© The Financial Times Ltd 2016
FT and 'Financial Times' are trademarks of The Financial Times Ltd.
The Financial Times and its journalism are subject to a self-regulation regime under the FT Editorial Code of Practice.
July 10, 2013 2:57 pm
The Ross school at the University of Michigan has become the latest top US school to launch a European-style Masters in Management degree. The 10-month postgraduate degree is designed for students who want to add business know-how to a liberal arts, science, or engineering undergraduate degree.
Ross follows in the footsteps of the Kellogg school at Norwestern University, which announced earlier this year that it would launch a pre-experience degree in August this year. The Fuqua school at Duke University in North Carolina has been running a similar programme, its Master of Management Studies, since 2009.
Graduates from the Michigan programme will have a real advantage over other recent graduates, says Ross dean Alison Davis-Blake. “In 10 months’ time they will master core business fundamentals to create a powerful, multidisciplinary combination of skills and knowledge valued in today’s job market.”
Unlike in the US, where the MBA dominates, the Masters in Management degree is the flagship programme of most European business schools, such as HEC and ESCP in France, Esade in Spain, and St Gallen in Switzerland. In the UK, London Business School, which runs one of the top MBA programmes in the world, launched its Masters in Management degree in 2009.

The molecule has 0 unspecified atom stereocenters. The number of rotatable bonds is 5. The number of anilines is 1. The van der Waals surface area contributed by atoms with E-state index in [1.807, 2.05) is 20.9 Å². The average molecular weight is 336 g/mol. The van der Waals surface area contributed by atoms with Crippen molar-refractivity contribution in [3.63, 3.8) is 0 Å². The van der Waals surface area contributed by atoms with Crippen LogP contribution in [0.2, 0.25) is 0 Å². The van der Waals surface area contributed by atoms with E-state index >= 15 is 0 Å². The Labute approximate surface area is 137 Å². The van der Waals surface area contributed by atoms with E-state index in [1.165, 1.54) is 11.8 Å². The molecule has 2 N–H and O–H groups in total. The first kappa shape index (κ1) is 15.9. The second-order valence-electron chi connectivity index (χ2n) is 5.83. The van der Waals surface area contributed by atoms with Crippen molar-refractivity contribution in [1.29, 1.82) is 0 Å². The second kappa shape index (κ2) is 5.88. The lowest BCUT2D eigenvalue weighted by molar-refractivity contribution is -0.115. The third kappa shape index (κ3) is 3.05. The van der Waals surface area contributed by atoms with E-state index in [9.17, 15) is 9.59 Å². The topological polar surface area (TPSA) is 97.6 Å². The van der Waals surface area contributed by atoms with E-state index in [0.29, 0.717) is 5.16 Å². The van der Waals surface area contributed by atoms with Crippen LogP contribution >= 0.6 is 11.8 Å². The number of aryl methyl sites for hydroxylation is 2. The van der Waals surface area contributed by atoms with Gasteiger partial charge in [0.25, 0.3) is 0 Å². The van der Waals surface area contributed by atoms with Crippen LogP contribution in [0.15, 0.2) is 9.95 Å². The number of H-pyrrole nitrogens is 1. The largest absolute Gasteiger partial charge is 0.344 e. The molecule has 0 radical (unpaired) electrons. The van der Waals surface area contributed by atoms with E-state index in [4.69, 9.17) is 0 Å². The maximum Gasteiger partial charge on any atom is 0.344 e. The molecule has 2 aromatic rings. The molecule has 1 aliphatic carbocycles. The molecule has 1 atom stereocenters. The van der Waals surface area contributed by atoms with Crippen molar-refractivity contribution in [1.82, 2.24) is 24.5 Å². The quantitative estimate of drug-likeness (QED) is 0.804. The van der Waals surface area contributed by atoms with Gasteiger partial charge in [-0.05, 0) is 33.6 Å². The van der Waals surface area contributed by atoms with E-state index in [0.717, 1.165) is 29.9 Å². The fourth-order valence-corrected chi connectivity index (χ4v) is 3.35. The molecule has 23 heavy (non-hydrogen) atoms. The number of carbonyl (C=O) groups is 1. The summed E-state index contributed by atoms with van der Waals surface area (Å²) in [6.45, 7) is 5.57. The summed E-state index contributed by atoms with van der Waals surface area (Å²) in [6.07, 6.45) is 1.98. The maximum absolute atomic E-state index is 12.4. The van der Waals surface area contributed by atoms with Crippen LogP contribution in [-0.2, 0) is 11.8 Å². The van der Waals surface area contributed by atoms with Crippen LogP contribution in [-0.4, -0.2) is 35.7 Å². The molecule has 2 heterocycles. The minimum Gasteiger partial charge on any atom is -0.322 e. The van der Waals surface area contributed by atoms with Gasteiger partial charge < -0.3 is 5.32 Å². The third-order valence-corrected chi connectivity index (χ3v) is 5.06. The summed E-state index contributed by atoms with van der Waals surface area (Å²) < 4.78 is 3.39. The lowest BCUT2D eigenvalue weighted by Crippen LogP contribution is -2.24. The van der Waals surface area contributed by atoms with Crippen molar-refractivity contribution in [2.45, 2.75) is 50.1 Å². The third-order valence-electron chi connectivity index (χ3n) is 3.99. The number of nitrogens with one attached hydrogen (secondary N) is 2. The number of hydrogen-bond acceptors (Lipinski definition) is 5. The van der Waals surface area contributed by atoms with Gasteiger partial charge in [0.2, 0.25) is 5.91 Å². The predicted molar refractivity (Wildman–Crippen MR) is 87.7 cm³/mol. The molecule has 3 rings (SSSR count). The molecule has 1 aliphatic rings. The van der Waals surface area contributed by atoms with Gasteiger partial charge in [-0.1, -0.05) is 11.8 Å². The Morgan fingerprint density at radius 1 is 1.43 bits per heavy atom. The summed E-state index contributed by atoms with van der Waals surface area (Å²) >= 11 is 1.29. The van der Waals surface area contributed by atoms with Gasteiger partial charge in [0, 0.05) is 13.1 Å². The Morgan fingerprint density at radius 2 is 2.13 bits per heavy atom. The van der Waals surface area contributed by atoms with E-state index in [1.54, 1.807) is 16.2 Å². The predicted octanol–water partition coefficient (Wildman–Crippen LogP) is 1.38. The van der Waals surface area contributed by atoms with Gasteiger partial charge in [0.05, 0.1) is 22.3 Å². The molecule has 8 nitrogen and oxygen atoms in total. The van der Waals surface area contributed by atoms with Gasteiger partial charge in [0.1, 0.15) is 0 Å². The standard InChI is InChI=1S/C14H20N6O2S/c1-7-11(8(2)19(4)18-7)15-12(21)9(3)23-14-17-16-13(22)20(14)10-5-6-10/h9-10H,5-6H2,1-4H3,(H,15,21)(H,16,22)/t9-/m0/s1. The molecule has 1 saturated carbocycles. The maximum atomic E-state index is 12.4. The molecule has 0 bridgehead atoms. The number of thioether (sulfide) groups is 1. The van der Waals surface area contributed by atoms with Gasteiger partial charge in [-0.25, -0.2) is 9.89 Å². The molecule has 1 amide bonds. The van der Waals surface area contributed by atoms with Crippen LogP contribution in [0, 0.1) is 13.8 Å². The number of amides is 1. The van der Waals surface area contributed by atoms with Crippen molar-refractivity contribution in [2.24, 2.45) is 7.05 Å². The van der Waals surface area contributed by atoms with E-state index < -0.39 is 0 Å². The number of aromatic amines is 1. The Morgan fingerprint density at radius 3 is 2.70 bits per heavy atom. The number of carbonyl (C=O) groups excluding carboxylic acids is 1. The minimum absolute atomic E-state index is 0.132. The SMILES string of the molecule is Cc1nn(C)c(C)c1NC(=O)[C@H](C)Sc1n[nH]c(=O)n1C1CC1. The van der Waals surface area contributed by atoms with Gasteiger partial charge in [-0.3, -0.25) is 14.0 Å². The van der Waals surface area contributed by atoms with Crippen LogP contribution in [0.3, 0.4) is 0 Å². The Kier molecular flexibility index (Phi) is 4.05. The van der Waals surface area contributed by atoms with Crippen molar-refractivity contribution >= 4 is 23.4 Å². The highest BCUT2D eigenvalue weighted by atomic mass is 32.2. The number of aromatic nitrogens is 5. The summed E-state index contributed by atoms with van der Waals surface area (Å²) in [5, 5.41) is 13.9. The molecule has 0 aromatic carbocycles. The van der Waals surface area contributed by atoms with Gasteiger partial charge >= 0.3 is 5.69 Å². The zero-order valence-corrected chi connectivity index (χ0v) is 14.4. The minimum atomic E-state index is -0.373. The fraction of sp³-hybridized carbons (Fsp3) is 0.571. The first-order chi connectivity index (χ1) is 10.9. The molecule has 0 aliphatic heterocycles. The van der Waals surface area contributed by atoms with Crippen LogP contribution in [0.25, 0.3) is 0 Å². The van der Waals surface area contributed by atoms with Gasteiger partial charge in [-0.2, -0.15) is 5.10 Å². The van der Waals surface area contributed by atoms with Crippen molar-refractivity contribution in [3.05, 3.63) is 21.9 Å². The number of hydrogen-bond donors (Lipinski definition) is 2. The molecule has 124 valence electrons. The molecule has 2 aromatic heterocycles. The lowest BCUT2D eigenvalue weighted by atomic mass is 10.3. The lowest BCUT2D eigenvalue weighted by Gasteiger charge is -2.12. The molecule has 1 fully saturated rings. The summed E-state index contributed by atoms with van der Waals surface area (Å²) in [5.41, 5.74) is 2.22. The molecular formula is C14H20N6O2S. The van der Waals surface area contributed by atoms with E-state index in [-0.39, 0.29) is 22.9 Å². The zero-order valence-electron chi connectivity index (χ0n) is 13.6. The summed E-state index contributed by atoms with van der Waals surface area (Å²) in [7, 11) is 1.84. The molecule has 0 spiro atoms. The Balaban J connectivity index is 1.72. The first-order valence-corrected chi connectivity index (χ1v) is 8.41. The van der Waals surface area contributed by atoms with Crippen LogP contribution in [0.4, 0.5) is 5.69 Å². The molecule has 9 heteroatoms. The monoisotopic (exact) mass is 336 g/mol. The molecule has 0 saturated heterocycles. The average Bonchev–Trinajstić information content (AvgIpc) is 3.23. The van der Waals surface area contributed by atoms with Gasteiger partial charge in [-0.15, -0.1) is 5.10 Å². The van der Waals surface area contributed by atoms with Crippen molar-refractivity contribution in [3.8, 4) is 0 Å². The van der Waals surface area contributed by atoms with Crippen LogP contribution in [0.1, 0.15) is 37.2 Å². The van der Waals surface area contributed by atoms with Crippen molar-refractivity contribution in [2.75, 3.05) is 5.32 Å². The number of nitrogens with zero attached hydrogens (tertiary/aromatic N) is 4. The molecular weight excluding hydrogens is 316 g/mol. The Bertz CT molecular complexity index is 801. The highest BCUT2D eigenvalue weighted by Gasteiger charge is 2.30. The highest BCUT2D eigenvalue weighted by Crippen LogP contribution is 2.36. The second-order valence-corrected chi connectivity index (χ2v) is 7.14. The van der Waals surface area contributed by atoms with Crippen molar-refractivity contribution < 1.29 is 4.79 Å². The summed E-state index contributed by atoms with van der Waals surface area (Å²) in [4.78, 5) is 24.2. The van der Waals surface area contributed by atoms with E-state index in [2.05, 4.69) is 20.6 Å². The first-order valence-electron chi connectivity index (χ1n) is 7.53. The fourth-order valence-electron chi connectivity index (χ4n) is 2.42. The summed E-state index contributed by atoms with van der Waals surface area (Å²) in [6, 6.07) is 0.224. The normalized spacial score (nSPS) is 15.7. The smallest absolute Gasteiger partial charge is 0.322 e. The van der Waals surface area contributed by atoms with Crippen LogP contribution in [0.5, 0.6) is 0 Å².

The rapid uptake of these programmes by business schools in the US is partly due to the need for schools to diversify, in order to offset the decline in applications to the traditional two-year MBA programme. This decline is in part due to the high opportunity cost for managers who have to leave their jobs for two years.
Copyright The Financial Times Limited 2016. You may share using our article tools.
Please don't cut articles from FT.com and redistribute by email or post to the web.